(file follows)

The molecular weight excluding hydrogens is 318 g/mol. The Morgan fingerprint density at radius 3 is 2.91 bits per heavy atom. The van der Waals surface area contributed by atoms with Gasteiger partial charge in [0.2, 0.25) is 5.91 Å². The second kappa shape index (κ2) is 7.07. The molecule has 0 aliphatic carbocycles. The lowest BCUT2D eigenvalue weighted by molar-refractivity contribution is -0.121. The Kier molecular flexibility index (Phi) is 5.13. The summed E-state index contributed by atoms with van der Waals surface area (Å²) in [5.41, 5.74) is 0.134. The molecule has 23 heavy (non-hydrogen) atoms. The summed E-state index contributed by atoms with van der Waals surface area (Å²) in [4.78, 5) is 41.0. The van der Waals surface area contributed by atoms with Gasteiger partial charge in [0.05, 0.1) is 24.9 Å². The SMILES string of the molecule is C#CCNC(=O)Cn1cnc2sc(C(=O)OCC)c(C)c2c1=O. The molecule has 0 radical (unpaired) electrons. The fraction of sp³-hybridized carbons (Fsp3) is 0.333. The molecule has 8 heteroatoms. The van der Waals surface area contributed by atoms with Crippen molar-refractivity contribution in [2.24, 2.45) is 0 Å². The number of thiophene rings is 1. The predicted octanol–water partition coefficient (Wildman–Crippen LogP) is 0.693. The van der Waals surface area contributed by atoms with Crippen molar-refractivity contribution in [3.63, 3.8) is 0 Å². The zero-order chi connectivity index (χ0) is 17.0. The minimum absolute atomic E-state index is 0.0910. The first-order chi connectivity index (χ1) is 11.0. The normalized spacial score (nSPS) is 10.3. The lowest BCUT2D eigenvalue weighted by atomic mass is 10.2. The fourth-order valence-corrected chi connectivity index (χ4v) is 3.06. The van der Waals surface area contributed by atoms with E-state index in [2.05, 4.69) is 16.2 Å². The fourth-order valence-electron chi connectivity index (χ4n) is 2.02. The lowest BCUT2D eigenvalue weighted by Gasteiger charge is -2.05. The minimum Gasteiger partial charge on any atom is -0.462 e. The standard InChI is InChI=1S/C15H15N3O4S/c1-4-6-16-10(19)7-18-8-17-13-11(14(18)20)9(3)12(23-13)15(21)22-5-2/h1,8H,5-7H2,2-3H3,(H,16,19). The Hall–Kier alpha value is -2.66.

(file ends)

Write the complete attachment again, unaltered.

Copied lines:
The molecular weight excluding hydrogens is 318 g/mol. The Morgan fingerprint density at radius 3 is 2.91 bits per heavy atom. The van der Waals surface area contributed by atoms with Gasteiger partial charge in [0.2, 0.25) is 5.91 Å². The second kappa shape index (κ2) is 7.07. The molecule has 0 aliphatic carbocycles. The lowest BCUT2D eigenvalue weighted by molar-refractivity contribution is -0.121. The Kier molecular flexibility index (Phi) is 5.13. The summed E-state index contributed by atoms with van der Waals surface area (Å²) in [5.41, 5.74) is 0.134. The molecule has 23 heavy (non-hydrogen) atoms. The summed E-state index contributed by atoms with van der Waals surface area (Å²) in [4.78, 5) is 41.0. The van der Waals surface area contributed by atoms with Gasteiger partial charge in [0.05, 0.1) is 24.9 Å². The SMILES string of the molecule is C#CCNC(=O)Cn1cnc2sc(C(=O)OCC)c(C)c2c1=O. The molecule has 0 radical (unpaired) electrons. The fraction of sp³-hybridized carbons (Fsp3) is 0.333. The molecule has 8 heteroatoms. The van der Waals surface area contributed by atoms with Crippen molar-refractivity contribution in [2.24, 2.45) is 0 Å². The number of thiophene rings is 1. The predicted octanol–water partition coefficient (Wildman–Crippen LogP) is 0.693. The van der Waals surface area contributed by atoms with Crippen molar-refractivity contribution in [3.63, 3.8) is 0 Å². The zero-order chi connectivity index (χ0) is 17.0. The minimum absolute atomic E-state index is 0.0910. The first-order chi connectivity index (χ1) is 11.0. The normalized spacial score (nSPS) is 10.3. The lowest BCUT2D eigenvalue weighted by atomic mass is 10.2. The fourth-order valence-corrected chi connectivity index (χ4v) is 3.06. The van der Waals surface area contributed by atoms with E-state index in [2.05, 4.69) is 16.2 Å². The fourth-order valence-electron chi connectivity index (χ4n) is 2.02. The lowest BCUT2D eigenvalue weighted by Gasteiger charge is -2.05. The minimum Gasteiger partial charge on any atom is -0.462 e. The standard InChI is InChI=1S/C15H15N3O4S/c1-4-6-16-10(19)7-18-8-17-13-11(14(18)20)9(3)12(23-13)15(21)22-5-2/h1,8H,5-7H2,2-3H3,(H,16,19). The Hall–Kier alpha value is -2.66.